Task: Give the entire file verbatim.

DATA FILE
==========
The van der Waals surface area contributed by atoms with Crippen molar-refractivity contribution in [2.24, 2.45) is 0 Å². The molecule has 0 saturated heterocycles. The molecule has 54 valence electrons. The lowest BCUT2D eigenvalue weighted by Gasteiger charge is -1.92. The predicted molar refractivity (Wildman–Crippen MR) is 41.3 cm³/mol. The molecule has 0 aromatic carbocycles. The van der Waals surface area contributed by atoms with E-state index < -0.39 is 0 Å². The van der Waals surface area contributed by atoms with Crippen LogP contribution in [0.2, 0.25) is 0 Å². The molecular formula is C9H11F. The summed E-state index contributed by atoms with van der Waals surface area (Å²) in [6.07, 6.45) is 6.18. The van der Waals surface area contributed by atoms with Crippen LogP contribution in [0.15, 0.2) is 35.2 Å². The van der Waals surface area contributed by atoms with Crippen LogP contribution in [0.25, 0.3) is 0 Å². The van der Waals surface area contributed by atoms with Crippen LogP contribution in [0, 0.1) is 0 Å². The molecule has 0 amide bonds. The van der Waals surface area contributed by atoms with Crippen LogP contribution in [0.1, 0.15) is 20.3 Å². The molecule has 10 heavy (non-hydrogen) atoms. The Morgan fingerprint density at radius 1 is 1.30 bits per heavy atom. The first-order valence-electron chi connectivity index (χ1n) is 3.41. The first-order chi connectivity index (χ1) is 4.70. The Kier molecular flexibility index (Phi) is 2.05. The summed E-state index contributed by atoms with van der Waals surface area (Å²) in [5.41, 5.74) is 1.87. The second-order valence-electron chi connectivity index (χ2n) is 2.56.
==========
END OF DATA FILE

The van der Waals surface area contributed by atoms with Crippen molar-refractivity contribution in [2.24, 2.45) is 0 Å². The molecule has 0 saturated heterocycles. The molecule has 54 valence electrons. The lowest BCUT2D eigenvalue weighted by Gasteiger charge is -1.92. The predicted molar refractivity (Wildman–Crippen MR) is 41.3 cm³/mol. The molecule has 0 aromatic carbocycles. The van der Waals surface area contributed by atoms with E-state index < -0.39 is 0 Å². The van der Waals surface area contributed by atoms with Crippen LogP contribution in [0.2, 0.25) is 0 Å². The molecular formula is C9H11F. The summed E-state index contributed by atoms with van der Waals surface area (Å²) in [6.07, 6.45) is 6.18. The van der Waals surface area contributed by atoms with Crippen LogP contribution in [0.15, 0.2) is 35.2 Å². The van der Waals surface area contributed by atoms with Crippen LogP contribution in [0.25, 0.3) is 0 Å². The van der Waals surface area contributed by atoms with Crippen LogP contribution in [0, 0.1) is 0 Å². The molecule has 0 amide bonds. The van der Waals surface area contributed by atoms with Crippen LogP contribution in [0.1, 0.15) is 20.3 Å². The molecule has 10 heavy (non-hydrogen) atoms. The Morgan fingerprint density at radius 1 is 1.30 bits per heavy atom. The first-order valence-electron chi connectivity index (χ1n) is 3.41. The first-order chi connectivity index (χ1) is 4.70. The Kier molecular flexibility index (Phi) is 2.05. The summed E-state index contributed by atoms with van der Waals surface area (Å²) in [5.41, 5.74) is 1.87. The second-order valence-electron chi connectivity index (χ2n) is 2.56.